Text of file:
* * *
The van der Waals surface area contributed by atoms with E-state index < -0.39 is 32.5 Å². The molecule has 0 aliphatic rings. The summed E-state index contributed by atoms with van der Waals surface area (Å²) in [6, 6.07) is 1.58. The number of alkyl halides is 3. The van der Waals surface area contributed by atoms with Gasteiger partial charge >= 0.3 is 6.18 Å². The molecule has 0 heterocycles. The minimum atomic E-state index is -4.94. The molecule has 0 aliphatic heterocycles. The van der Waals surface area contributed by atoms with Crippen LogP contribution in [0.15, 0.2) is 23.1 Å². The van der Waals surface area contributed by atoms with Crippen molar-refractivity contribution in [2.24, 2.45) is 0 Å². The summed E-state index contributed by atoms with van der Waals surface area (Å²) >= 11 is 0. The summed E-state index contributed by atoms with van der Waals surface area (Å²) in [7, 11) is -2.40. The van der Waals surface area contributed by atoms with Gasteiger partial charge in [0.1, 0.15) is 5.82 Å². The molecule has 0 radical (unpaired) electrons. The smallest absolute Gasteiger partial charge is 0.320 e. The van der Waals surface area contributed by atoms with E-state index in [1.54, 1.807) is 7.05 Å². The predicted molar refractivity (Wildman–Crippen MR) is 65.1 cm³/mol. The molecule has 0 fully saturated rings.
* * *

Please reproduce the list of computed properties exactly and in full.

The van der Waals surface area contributed by atoms with E-state index < -0.39 is 32.5 Å². The molecule has 0 aliphatic rings. The summed E-state index contributed by atoms with van der Waals surface area (Å²) in [6, 6.07) is 1.58. The number of alkyl halides is 3. The van der Waals surface area contributed by atoms with Gasteiger partial charge >= 0.3 is 6.18 Å². The molecule has 0 heterocycles. The minimum atomic E-state index is -4.94. The molecule has 0 aliphatic heterocycles. The van der Waals surface area contributed by atoms with Crippen LogP contribution in [0.15, 0.2) is 23.1 Å². The van der Waals surface area contributed by atoms with Crippen molar-refractivity contribution in [2.24, 2.45) is 0 Å². The summed E-state index contributed by atoms with van der Waals surface area (Å²) >= 11 is 0. The summed E-state index contributed by atoms with van der Waals surface area (Å²) in [7, 11) is -2.40. The van der Waals surface area contributed by atoms with Gasteiger partial charge in [0.1, 0.15) is 5.82 Å². The molecule has 0 radical (unpaired) electrons. The smallest absolute Gasteiger partial charge is 0.320 e. The van der Waals surface area contributed by atoms with E-state index in [1.54, 1.807) is 7.05 Å². The predicted molar refractivity (Wildman–Crippen MR) is 65.1 cm³/mol. The molecule has 0 fully saturated rings.